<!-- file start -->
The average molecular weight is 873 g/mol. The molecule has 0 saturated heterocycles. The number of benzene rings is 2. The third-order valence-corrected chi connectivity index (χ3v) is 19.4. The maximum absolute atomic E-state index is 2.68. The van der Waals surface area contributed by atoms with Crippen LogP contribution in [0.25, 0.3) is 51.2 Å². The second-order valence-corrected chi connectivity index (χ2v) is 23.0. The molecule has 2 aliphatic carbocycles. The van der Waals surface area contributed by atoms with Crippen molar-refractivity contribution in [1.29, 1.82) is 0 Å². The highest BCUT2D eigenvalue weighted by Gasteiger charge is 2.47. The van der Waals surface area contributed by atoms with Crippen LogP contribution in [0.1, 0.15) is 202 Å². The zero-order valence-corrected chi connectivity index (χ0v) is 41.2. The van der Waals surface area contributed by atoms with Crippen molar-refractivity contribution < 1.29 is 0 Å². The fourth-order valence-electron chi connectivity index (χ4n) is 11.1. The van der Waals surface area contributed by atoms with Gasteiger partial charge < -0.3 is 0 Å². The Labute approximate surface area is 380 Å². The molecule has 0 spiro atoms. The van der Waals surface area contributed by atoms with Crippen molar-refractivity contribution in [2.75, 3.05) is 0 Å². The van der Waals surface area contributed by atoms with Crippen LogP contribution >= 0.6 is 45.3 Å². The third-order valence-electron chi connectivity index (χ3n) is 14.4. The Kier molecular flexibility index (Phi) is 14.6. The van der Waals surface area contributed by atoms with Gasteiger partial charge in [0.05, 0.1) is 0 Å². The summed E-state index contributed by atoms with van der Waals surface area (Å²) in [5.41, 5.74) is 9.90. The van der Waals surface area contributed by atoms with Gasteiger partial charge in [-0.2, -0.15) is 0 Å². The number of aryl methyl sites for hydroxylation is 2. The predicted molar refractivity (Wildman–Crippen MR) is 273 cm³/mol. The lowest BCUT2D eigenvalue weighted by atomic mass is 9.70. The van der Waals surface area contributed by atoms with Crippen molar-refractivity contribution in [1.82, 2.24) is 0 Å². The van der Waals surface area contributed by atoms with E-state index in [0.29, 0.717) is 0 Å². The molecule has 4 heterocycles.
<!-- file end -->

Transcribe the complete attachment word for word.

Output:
The average molecular weight is 873 g/mol. The molecule has 0 saturated heterocycles. The number of benzene rings is 2. The third-order valence-corrected chi connectivity index (χ3v) is 19.4. The maximum absolute atomic E-state index is 2.68. The van der Waals surface area contributed by atoms with Crippen LogP contribution in [0.25, 0.3) is 51.2 Å². The second-order valence-corrected chi connectivity index (χ2v) is 23.0. The molecule has 2 aliphatic carbocycles. The van der Waals surface area contributed by atoms with Crippen molar-refractivity contribution in [1.29, 1.82) is 0 Å². The highest BCUT2D eigenvalue weighted by Gasteiger charge is 2.47. The van der Waals surface area contributed by atoms with Crippen LogP contribution in [0.1, 0.15) is 202 Å². The zero-order valence-corrected chi connectivity index (χ0v) is 41.2. The van der Waals surface area contributed by atoms with Crippen molar-refractivity contribution < 1.29 is 0 Å². The fourth-order valence-electron chi connectivity index (χ4n) is 11.1. The van der Waals surface area contributed by atoms with Gasteiger partial charge < -0.3 is 0 Å². The Labute approximate surface area is 380 Å². The molecule has 0 spiro atoms. The van der Waals surface area contributed by atoms with Crippen molar-refractivity contribution in [2.75, 3.05) is 0 Å². The van der Waals surface area contributed by atoms with Crippen LogP contribution >= 0.6 is 45.3 Å². The third-order valence-electron chi connectivity index (χ3n) is 14.4. The Kier molecular flexibility index (Phi) is 14.6. The van der Waals surface area contributed by atoms with Gasteiger partial charge in [0.05, 0.1) is 0 Å². The summed E-state index contributed by atoms with van der Waals surface area (Å²) in [5.41, 5.74) is 9.90. The van der Waals surface area contributed by atoms with Gasteiger partial charge in [-0.2, -0.15) is 0 Å². The number of aryl methyl sites for hydroxylation is 2. The predicted molar refractivity (Wildman–Crippen MR) is 273 cm³/mol. The lowest BCUT2D eigenvalue weighted by atomic mass is 9.70. The van der Waals surface area contributed by atoms with Crippen molar-refractivity contribution in [1.82, 2.24) is 0 Å². The van der Waals surface area contributed by atoms with E-state index in [0.29, 0.717) is 0 Å². The molecule has 4 heterocycles.